Mental health: why it’s time to talk
We speak to the experts about how we can begin to tackle the taboo around mental health
Mental health issues like anxiety, depression and stress are incredibly common, affecting one in four of us. Yet despite this statistic, there is still a very real and dangerous disparity between the normality of mental ill-health and how it is viewed. On a mission to bridge this gap is Time to Change, a social movement that believes that simple, frank conversations can make a very real difference to those suffering. The charity has set 7 February as Time to Talk Day, a widespread campaign entirely devoted to mental ill-health and communication.
The movement seeks to change the fact that mental ill-health is not broached in the same way as physical health. According to Andrew Berrie, Time to Change, employer programme manager for fundraising, there is a real miseducation that means mental health does not hold the same status as physical health. “An employer would never suggest that a person with a broken leg ‘man up’ and just hobble about the office. Yet many might be guilty of suggesting that a person experiencing a mental health issue ‘cheer up and get over it’, due to lack of understanding.”
A consequence of this miseducation is that people feel uneasy talking about how they are feeling, a problem which particularly resonates in the workplace. Here, it’s likely that you know a colleague from a more distant, professional perspective. At work, people feel unable to speak up for fear that they will be misunderstood, or even that they may no longer be trusted with their own job. As part of the campaign, Time to Talk is on a quest to normalise mental ill-health at work by making sure that the place we spend the majority of our day-to-day week is a space where we feel comfortable even when we are feeling blue.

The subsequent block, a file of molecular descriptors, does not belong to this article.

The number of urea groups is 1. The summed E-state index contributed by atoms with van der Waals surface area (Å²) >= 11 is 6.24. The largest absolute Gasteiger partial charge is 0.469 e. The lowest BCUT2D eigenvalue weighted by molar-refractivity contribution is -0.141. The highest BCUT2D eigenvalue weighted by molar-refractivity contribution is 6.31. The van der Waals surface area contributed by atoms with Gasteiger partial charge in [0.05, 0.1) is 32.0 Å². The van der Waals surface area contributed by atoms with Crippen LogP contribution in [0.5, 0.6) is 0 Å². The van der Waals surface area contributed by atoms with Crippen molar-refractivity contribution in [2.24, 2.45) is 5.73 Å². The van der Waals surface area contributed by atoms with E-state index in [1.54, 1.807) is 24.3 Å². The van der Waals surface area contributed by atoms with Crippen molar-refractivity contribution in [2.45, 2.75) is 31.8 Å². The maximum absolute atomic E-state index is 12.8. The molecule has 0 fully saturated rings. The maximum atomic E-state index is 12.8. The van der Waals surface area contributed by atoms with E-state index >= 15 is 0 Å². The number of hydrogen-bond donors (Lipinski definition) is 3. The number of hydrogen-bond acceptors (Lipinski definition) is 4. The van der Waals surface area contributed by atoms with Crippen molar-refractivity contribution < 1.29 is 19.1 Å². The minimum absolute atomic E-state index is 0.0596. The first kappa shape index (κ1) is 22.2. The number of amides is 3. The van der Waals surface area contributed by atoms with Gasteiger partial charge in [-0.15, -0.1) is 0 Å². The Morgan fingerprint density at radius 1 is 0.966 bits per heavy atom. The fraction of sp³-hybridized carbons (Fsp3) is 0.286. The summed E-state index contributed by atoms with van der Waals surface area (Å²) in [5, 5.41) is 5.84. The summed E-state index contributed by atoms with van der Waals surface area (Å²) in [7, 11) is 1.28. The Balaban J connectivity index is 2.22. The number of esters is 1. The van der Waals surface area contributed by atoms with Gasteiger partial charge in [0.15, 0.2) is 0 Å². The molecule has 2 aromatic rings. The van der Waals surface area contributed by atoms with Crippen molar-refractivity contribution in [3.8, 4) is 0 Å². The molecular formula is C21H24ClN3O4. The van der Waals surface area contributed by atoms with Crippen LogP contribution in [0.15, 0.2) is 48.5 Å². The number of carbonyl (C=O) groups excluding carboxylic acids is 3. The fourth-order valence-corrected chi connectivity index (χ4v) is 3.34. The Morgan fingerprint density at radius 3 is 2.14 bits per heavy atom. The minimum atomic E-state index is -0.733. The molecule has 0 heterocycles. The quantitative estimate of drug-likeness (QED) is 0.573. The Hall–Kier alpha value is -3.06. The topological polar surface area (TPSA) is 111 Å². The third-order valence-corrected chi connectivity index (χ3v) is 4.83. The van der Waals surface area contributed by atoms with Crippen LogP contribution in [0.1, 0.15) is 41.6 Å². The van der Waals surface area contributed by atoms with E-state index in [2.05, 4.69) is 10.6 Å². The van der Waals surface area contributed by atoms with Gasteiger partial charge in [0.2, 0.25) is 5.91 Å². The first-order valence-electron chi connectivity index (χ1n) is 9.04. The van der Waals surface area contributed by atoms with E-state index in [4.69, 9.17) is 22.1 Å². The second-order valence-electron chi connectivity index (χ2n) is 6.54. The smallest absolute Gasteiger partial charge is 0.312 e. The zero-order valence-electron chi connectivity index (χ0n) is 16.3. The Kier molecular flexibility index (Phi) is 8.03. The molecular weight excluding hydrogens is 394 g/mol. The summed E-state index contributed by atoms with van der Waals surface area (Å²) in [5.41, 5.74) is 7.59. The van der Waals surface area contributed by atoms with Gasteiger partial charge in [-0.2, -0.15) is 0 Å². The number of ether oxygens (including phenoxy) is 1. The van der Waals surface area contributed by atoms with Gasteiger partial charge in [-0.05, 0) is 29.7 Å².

Part of the event will prioritise a positive culture, education in the workplace, and upskilling managers and colleagues through awareness-raising. Time to Change also encourages employers to sign the Time to Change Employers’ Pledge that demonstrates a commitment to employees.
Such campaigns and programmes are getting the word out there and ensuring that businesses are clued up, but recognising that a colleague is in need can still be tricky. Look out for how they are completing work tasks. Are they more tired than usual or making uncharacteristic mistakes? Are they demotivated or is time keeping slipping?
Vicky from Mind says that other common symptoms of mental health problems at work include physical signs such as panic attacks, psychological signs such as memory lapses or confusion, tearfulness, anger or aggression, risk-taking behaviour or increased absence from work.
It’s not just about helping those suffering in silence, according to the Mental Health Foundation, addressing wellbeing at work also has the effect of increasing productivity by as much as 12%. Andrew insists that: “by creating a workplace culture where employees feel that they can approach their colleagues to discuss their mental health, these employees can be appropriately supported in the workplace on an ongoing basis, or in their recovery of a particular mental health problem.”
FIVE WAYS TO START THE CONVERSATION ON MENTAL HEALTH
1. Take it seriously It can feel embarrassing and exposing to talk about thoughts and feelings, but don’t be tempted to laugh or treat it like a joke.
2. Listen and reflect You don’t have to have all the answers – just listening can make a big difference. Try and show that you’re taking on board what they’re saying. You can do this by reflecting – that is, saying something simple like ‘that sounds really difficult’ or ‘thanks for telling me’, to show that you appreciate having the conversation.
3. Ask questions We worry about prying when it comes to others’ mental health, but it’s better to ask questions. It can help them to get things off their chest, and by keeping the conversation going it shows that you care. Some of the questions you might ask: ‘What does it feel like?’, ‘What kind of thoughts are you having?’
4. Don’t try and fix it It’s human nature to want to fix things, but expecting things to change right away isn’t helpful. It’s not your job to make their mental health problem go away – it’s often more helpful just to listen, ask open questions and do things you’d normally do together.
5. Build your knowledge You might find it helpful to learn a bit more about what they’re going through. If they mention a specific diagnosis, you could learn more about it and read personal stories from people who have experienced similar things. You might want to learn about the professional help that’s available to them and suggest that they explore those options. Mind has a handy guide on seeking help for a mental health problem, and Rethink Mental Illness has great advice on what to do in a crisis.